Key Aspects of the EU Tariff on Raw Aluminium

Recent international developments on the tariff war waged by the US administration, which targeted aluminium, as well as steel, bring back into the limelight the strange tariff situation in the European Europe: here the production of primary metal is notoriously lacking, large producers have been closing and relocating smelters for years, but inexplicably instead of trying to solve the problem at its origin, perhaps by considering the energy cost issue, petty matters are taken into greater consideration and a subsidy is granted which does not protect anything, creates distortions and costs more than one billion euros per year to transformers and end users, who lose competitiveness on world markets.

Among the stories invented to support tariffs there is also the one which states that it would be enough to purchase duty paid metal and there would be no extra costs, but this is actually baloney, as we can prove to our readers with a brief analysis, which might be slightly boring but is definitely instructive. It enables us to understand very simply how the lobby which favours tariffs enables the metal producers to charge a premium equal to the duty on all sales of both duty-unpaid (DU) and duty-paid (DP) metal to EU customers.

Starting off at the beginning, given the lack of adequate domestic supplies in the EU, it is necessary to attract external (off-shore) suppliers to meet demand. The ability to charge a regional premium (commodity ingots benchmark) is the incentive that attracts these off-shore suppliers, the basis for the regional premium is the transport/logistics cost from the supplier to the market vs. transport/logistics costs of alternative suppliers. Each supplier negotiates its own premium with customers and the “regional premium” published by many specialized international sources represents an ex post aggregate indicator calculated by market observers.

It is obvious that those suppliers closest to the EU market will be the first to be attracted. However, if this pool of suppliers is not sufficient to satisfy EU demand, the premium will increase in order to attract more distant suppliers who tend to be DP suppliers.

The average premium is formed based on the “highest premium offer” within the pool of potential suppliers, which can fully cover the gap between supply and demand. In effect this means that the offer of the most distant (i.e., marginal) supplier determines the EU price level.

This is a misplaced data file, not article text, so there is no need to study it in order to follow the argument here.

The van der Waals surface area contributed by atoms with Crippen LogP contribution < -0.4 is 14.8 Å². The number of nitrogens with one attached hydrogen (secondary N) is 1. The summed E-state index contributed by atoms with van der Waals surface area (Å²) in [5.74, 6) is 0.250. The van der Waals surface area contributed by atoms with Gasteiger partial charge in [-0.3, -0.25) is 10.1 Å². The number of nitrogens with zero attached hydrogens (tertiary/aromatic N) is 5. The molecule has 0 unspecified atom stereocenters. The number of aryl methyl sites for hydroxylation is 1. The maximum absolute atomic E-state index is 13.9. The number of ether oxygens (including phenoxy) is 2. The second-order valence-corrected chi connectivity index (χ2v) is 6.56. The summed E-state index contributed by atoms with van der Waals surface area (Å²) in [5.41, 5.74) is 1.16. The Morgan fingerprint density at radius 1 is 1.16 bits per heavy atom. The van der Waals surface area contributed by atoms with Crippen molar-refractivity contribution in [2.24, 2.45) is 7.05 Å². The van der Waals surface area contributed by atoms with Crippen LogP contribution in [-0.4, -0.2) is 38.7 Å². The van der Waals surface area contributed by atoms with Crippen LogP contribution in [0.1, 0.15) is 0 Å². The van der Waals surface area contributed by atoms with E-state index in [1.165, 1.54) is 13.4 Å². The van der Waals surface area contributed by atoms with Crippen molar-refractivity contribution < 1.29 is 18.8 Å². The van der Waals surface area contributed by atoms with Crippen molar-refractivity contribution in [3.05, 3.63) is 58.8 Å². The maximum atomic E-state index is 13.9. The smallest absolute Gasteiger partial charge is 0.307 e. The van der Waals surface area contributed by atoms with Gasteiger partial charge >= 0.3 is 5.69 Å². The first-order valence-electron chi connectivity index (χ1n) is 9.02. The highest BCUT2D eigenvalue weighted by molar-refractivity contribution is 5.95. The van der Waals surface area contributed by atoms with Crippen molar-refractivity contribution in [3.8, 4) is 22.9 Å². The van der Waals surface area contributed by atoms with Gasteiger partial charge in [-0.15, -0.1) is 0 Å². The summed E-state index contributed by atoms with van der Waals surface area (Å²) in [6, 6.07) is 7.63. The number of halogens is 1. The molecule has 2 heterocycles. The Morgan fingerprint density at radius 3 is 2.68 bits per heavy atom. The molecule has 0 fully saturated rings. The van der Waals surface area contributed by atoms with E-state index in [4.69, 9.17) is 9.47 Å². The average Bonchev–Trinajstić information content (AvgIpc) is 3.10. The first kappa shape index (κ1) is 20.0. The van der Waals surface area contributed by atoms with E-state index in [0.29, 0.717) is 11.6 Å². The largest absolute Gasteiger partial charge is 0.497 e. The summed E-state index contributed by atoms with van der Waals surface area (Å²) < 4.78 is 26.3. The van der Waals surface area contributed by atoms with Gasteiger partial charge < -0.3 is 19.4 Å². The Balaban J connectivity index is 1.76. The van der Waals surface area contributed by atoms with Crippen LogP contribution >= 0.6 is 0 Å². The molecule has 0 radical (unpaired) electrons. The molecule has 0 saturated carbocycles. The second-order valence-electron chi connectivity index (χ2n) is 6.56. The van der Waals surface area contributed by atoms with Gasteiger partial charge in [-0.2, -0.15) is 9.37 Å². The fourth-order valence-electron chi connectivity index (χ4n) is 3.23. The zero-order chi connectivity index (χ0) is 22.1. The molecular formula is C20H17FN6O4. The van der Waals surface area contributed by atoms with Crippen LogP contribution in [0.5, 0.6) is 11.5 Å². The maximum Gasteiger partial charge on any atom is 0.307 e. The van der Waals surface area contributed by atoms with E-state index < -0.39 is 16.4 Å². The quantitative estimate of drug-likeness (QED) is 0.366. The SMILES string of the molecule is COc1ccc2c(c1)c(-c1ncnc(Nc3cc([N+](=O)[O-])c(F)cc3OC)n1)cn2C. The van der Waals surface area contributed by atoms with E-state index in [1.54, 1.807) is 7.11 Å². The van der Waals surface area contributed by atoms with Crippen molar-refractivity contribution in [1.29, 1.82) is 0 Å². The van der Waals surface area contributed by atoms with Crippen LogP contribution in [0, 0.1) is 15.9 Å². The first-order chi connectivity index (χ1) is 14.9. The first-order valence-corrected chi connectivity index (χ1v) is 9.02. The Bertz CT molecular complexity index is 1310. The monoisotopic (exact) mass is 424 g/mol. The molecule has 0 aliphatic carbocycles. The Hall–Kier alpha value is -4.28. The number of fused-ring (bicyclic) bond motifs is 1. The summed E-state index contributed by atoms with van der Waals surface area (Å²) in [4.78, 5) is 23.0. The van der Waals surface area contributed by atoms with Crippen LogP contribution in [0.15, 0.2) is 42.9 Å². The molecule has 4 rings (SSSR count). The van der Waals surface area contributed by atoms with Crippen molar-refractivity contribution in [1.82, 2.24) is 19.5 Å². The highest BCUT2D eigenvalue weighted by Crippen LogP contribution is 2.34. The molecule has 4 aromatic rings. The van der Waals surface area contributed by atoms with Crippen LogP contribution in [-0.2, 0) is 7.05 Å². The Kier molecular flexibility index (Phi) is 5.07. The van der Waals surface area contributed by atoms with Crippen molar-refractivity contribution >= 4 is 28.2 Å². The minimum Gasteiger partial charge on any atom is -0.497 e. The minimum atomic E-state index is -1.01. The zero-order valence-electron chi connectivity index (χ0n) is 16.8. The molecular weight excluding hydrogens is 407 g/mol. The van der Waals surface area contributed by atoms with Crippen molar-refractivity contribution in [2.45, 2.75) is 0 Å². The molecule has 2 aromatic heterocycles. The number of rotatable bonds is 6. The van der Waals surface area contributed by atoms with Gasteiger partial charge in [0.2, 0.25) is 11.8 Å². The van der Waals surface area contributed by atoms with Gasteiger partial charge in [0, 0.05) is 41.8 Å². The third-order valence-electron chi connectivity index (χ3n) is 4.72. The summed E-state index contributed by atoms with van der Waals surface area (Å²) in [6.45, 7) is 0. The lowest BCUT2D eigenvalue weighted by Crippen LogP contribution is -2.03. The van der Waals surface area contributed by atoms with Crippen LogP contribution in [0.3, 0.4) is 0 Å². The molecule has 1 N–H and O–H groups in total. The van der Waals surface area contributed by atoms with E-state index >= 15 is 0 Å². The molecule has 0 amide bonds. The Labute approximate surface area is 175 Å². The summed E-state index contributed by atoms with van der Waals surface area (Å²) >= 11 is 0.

Although suppliers have different cost structures, the EU price does not take these differences into account. This is because suppliers, who are already operating at full capacity and thus have no incentive or ability to increase their sales volumes, do not compete with each other on price by passing their cost advantages through to customers, and it is this market reality that accounts for the maintenance of the so-called LME differential.

The EU does not have adequate domestic supply of unwrought aluminium, and more than 70% of its requirements is imported either under duty-paid or duty-unpaid regimes. In order to cover this shortage which was estimated at about 5.1 million tonnes in 2017 and which continues to grow, the downstream industry must attract metal from off-shore suppliers.

Over the last five years, the ratio between imports from dutiable sources in EU has increased from 37% to 48% of total imports while the share of imports from duty-free countries has dropped from 63% to 52%. The share of dutiable metal will continue to grow together with EU demand for imported metal because the new smelting capacities are being built in countries subject to EU duties. Because the same principles apply here as with the highest cost marginal supplier, EU reliance on supplies of DP material means that the DP price benchmark has become the de facto benchmark for the supply of primary metal to downstream users in the EU.  Because they are operating at full capacity, DU suppliers have no incentive not to follow the price levels generated by DP suppliers. As a result, all DU suppliers have strong incentives to charge DP prices, irrespective of whether they pay the duty or not. As a result, the price paid by the EU downstream customers on both imported and domestic aluminium is the one offered by DP suppliers even where the metal is domestically produced or imported duty free. In effect, therefore this DP premium constitutes a tax on downstream users.